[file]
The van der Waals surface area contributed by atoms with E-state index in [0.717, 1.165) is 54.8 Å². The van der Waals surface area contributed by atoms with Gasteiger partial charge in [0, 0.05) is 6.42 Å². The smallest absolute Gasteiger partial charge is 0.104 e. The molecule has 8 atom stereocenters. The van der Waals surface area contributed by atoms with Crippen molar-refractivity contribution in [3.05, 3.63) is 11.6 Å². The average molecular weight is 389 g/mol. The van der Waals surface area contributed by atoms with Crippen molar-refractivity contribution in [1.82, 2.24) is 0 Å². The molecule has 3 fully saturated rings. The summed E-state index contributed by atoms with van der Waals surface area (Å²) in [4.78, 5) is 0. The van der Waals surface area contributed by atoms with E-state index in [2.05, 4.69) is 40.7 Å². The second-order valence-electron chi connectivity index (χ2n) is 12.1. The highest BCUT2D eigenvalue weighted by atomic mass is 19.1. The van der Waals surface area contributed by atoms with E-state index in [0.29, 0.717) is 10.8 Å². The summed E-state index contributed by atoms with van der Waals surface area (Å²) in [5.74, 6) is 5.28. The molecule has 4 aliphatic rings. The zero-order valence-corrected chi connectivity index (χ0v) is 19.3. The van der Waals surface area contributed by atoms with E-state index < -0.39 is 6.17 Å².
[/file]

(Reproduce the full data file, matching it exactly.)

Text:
The van der Waals surface area contributed by atoms with E-state index in [0.717, 1.165) is 54.8 Å². The van der Waals surface area contributed by atoms with Gasteiger partial charge in [0, 0.05) is 6.42 Å². The smallest absolute Gasteiger partial charge is 0.104 e. The molecule has 8 atom stereocenters. The van der Waals surface area contributed by atoms with Crippen molar-refractivity contribution in [3.05, 3.63) is 11.6 Å². The average molecular weight is 389 g/mol. The van der Waals surface area contributed by atoms with Crippen molar-refractivity contribution in [1.82, 2.24) is 0 Å². The molecule has 3 fully saturated rings. The summed E-state index contributed by atoms with van der Waals surface area (Å²) in [4.78, 5) is 0. The van der Waals surface area contributed by atoms with E-state index in [2.05, 4.69) is 40.7 Å². The second-order valence-electron chi connectivity index (χ2n) is 12.1. The highest BCUT2D eigenvalue weighted by atomic mass is 19.1. The van der Waals surface area contributed by atoms with E-state index in [0.29, 0.717) is 10.8 Å². The summed E-state index contributed by atoms with van der Waals surface area (Å²) in [5.74, 6) is 5.28. The molecule has 4 aliphatic rings. The zero-order valence-corrected chi connectivity index (χ0v) is 19.3. The van der Waals surface area contributed by atoms with E-state index < -0.39 is 6.17 Å².